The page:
Coming back to the wilds of Africa brings back all these memories of encounters with wild animals, bugs, and everything inbetween. Madagascar is no exception. Madagascar, it seems, is also not for wussies.
Frogs as flatmates
The first day I arrived in Mahanoro, this curious being was hanging out in the bathroom of the bungalow. I've seen a few around since then, but none are as remarkable so far as Boophis Brachychir.
When it rains (which it has for the last three days), you can hear little chirps from the fountain-shaped palms and succulents here. Those chirps are coming from tiny little adult frogs, trying to attract mates!
One was even brave enough to park out on my hand!
The shapes and colours of frogs here are amazingly diverse. Take a gander through this list of frogs of Madagascar
Lizards and Geckos, nature's bug hunters
The startling colours of the Day Geckos make them easy to spot during the day, while other gecko species are asleep.
At night, there are bound to be a few geckos hanging around the house, opportunistically trying to catch insects attracted to the lights. These geckos have wonderful spectacled camouflage, but have proven difficult to photograph.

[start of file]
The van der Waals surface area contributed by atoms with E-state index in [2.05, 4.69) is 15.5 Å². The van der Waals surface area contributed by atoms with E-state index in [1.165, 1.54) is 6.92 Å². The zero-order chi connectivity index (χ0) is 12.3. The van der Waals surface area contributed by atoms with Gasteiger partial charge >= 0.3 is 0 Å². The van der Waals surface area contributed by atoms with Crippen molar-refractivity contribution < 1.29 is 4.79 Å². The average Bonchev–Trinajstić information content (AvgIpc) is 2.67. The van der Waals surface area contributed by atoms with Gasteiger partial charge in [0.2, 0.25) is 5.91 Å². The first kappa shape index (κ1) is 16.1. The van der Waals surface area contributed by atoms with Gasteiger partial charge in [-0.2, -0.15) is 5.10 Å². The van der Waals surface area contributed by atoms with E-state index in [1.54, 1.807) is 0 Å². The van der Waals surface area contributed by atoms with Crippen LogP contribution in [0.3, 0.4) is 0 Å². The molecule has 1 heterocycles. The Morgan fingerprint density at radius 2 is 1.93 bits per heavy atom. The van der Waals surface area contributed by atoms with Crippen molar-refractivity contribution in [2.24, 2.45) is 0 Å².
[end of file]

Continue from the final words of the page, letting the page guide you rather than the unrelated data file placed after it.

Before my year is up, I'd love to be able to see a Spearpoint Leaf-tailed Gecko…
One of the first birds you might notice after landing in Tana, is the Red Fody. It behaves and sings like a canary.
One of the local sunbird visitors to the school, is the Malagasy Green Sunbird, or Long-billed Sunbird.
I was also lucky to see two owls (who the locals say are bad omens, envoys of a witch) in the dusk, their eyes reflecting orange in my headlamp's light.
Besides those, bird-life has been pretty boring (Mynah birds, pigeons, the usual), most likely because we're in town. I'm looking forward to heading out of town to see what can be seen.
I'm not a fan of most Invertebrates, but managed to capture some of them with the camera. This spider momma is trying to find a new spot for her nursery.
And Humphrey here, is my downstairs neighbour. He's rather anti-social though.
Yesterday night, I had a chance encounter with one of the more detested ones, one the locals say should meet the flat end of a shoe as soon as possible.
I was reading in bed, when I felt a scratching sensation on my left shoulder. I shot out of bed like a rocket, switched on my torch, to see a centipede the size of my palm innocently parking off on my pillow.
Apparently I was pretty lucky that I didn't get bitten, as their bite can be quite itchy and painful.
I managed to catch the blighter, and brought it to school the next day, because we have a baby that needs feeding. I'll give you the details in a later post.